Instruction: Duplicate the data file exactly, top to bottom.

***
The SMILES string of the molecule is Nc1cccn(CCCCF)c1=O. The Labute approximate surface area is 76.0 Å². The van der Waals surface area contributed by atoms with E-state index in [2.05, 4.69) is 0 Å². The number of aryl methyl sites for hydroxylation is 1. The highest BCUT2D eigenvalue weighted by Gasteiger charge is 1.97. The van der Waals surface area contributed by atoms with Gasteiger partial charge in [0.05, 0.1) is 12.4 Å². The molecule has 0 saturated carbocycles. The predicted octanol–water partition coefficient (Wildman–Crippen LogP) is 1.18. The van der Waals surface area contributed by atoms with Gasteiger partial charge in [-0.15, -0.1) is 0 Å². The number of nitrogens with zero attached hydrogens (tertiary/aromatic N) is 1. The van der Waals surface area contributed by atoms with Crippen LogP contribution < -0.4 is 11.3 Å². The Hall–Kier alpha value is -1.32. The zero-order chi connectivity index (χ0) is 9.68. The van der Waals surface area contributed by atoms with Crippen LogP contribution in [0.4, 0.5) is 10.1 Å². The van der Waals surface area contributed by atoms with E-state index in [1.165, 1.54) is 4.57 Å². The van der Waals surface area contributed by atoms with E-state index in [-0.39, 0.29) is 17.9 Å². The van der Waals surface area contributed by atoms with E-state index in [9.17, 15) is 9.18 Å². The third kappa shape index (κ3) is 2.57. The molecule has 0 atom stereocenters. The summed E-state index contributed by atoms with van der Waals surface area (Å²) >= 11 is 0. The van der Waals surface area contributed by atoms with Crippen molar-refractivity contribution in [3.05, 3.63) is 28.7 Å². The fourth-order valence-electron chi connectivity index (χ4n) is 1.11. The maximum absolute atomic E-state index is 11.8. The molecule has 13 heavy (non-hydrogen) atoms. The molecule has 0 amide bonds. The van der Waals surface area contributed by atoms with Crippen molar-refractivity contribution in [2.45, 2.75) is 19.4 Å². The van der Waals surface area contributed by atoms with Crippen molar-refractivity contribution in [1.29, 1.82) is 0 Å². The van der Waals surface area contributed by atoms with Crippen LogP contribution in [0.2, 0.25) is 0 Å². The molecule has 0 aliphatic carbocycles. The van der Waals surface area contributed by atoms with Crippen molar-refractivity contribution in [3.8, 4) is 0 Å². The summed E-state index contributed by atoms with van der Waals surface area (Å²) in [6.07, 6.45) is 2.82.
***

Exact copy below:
The SMILES string of the molecule is Nc1cccn(CCCCF)c1=O. The Labute approximate surface area is 76.0 Å². The van der Waals surface area contributed by atoms with E-state index in [2.05, 4.69) is 0 Å². The number of aryl methyl sites for hydroxylation is 1. The highest BCUT2D eigenvalue weighted by Gasteiger charge is 1.97. The van der Waals surface area contributed by atoms with Gasteiger partial charge in [0.05, 0.1) is 12.4 Å². The molecule has 0 saturated carbocycles. The predicted octanol–water partition coefficient (Wildman–Crippen LogP) is 1.18. The van der Waals surface area contributed by atoms with Gasteiger partial charge in [-0.15, -0.1) is 0 Å². The number of nitrogens with zero attached hydrogens (tertiary/aromatic N) is 1. The van der Waals surface area contributed by atoms with Crippen LogP contribution < -0.4 is 11.3 Å². The Hall–Kier alpha value is -1.32. The zero-order chi connectivity index (χ0) is 9.68. The van der Waals surface area contributed by atoms with Crippen LogP contribution in [0.4, 0.5) is 10.1 Å². The van der Waals surface area contributed by atoms with E-state index in [1.165, 1.54) is 4.57 Å². The van der Waals surface area contributed by atoms with E-state index in [-0.39, 0.29) is 17.9 Å². The van der Waals surface area contributed by atoms with E-state index in [9.17, 15) is 9.18 Å². The third kappa shape index (κ3) is 2.57. The molecule has 0 atom stereocenters. The summed E-state index contributed by atoms with van der Waals surface area (Å²) >= 11 is 0. The van der Waals surface area contributed by atoms with Crippen molar-refractivity contribution in [3.05, 3.63) is 28.7 Å². The fourth-order valence-electron chi connectivity index (χ4n) is 1.11. The maximum absolute atomic E-state index is 11.8. The molecule has 13 heavy (non-hydrogen) atoms. The molecule has 0 amide bonds. The van der Waals surface area contributed by atoms with Crippen molar-refractivity contribution in [2.45, 2.75) is 19.4 Å². The van der Waals surface area contributed by atoms with Crippen molar-refractivity contribution in [1.29, 1.82) is 0 Å². The van der Waals surface area contributed by atoms with Crippen LogP contribution in [0.2, 0.25) is 0 Å². The molecule has 0 aliphatic carbocycles. The van der Waals surface area contributed by atoms with Crippen molar-refractivity contribution in [3.8, 4) is 0 Å². The summed E-state index contributed by atoms with van der Waals surface area (Å²) in [6.07, 6.45) is 2.82.